If I were to make an alternative suggestion, the Minister of State would immediately say that I had made a policy pronouncement. With greatest respect to the Under-Secretary, charming as she is, it is for Ministers to decide the figure. I do not want to make a suggestion; I want the Social Security Advisory Committee to make suggestions. It can do that independently, without my figures or the Minister's.
Ministers have pointed out that 85 per cent. of pensioners are below that starting point of £6,000 capital. That may change over time, which is also relevant to our proposal in the new clause. They also said, when we debated clause 15, that the implied average rate of return on capital as pensioner income is attenuated by the bottom tranche. If it is zero on the bottom £6,000, the average rate is reduced, and there is no point in arguing with that. However, while that may be true of the average rate, it is not true of the marginal rate of return, which is expected to be 10 per cent. I challenge the Minister to find me a reliable security on which I can have a reliable return of 10 per cent. on capital at the moment. In the present circumstances of a low-inflation economy, it would be necessary to look for a special set of circumstances such as a person of advanced age—over 75—who bought an annuity. Because a high loading is put on the possession of capital, there is an implied suggestion that pensioners should dis-save or annuitise their existing capital assets, which might not be a good idea. People working for our team have done some exemplifications on the figures, and it is difficult to understand how a pensioner can possibly receive as much income as under the 10 per cent. formula set out by the Minister.
I do not want to belabour the point, but we understand that the Government—and especially the Chancellor—want a degree of stability. I quoted the Prime Minister with approbation this morning, so I shall be kind to the Chancellor this afternoon to preserve balance. However much the Government want stability and feel that they have achieved it in
relation to monetary policy, which my right hon. and learned Friend the Member for Folkestone and Hythe (Mr. Howard) has essentially approved, major changes could take place quite suddenly in inflation or interest rates, for example. Such changes would affect the returns on capital.
We should also consider the relationship between capital generally, or particular kinds of capital, and the interest determined from it. The notes from Help the Aged express concern about the long-term valuation of real property. Many buy property as their pension fund—by buying to let, for example. Especially in London and the south-east, that property might have a high and escalating capital value but give a relatively low income when expenses are taken into account. A circumstance may arise in which a property that was tenanted suddenly falls into vacant possession and the capital value shoots up because the premium falls to the landlord, but the property produces no income at all until it is sold.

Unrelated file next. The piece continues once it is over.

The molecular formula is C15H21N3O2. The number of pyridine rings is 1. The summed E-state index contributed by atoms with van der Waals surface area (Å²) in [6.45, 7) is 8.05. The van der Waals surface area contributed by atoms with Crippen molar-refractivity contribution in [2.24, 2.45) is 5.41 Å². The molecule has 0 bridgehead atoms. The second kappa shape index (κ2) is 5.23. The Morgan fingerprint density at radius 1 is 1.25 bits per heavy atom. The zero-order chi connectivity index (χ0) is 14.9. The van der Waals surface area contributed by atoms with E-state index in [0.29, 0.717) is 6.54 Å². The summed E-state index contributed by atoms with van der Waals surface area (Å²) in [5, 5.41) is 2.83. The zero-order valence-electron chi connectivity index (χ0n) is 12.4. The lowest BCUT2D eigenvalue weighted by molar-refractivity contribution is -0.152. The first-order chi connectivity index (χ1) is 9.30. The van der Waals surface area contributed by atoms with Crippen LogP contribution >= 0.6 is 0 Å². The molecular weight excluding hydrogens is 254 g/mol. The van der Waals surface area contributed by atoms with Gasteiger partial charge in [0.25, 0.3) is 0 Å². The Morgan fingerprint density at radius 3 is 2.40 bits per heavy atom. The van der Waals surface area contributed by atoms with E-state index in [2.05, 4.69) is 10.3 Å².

Let us consider another example. If changes were made in other benefits, such as council tax or housing benefit, the capital rules or coverage might be different and it would seem inequitable to have two sets of regulations subsisting at the same time. Until recently, for example, the rules on quantity have varied in relation to the distinction between pensioner and disability benefits.
In addition, as a matter of public policy, it may be necessary to consider whether a measure is working out fairly. A capital assessment may appear wrong, or it may become difficult to make a reliable capital assessment—on an overseas asset, for example. What happens if an asset is in a devalued currency? Will that automatically affect the assessment?
Finally, some important issues of policy might arise. We might decide to remove certain kinds of capital holdings from the system altogether. I refer, for example, to the compensation payments in which the hon. Member for Bassetlaw (John Mann) expressed interest.
None of that is intended as a policy recommendation, so there is no need to get excited about that idea. That is not to say that it is impossible to derive an implied income from capital. The new clause would mean that for a period of time, which for convenience we suggest should be consistent with the maximum assessment period in the Bill, the Social Security Advisory Committee should examine the matter and any representations that it might have received, reach an objective view and make a recommendation to Ministers. It would always remain Ministers' responsibility to receive that advice, deliberate on it and to make a decision.
The new clause would introduce into this part of the world, as the Monetary Policy Committee introduced into the setting of interest rates, a degree of objectivity and independent appraisal. That is why the new clause has considerable merit. I hope that the Minister can see that it is tendered in a non-partisan way and is designed to help make the system work better and more fairly for pensioners.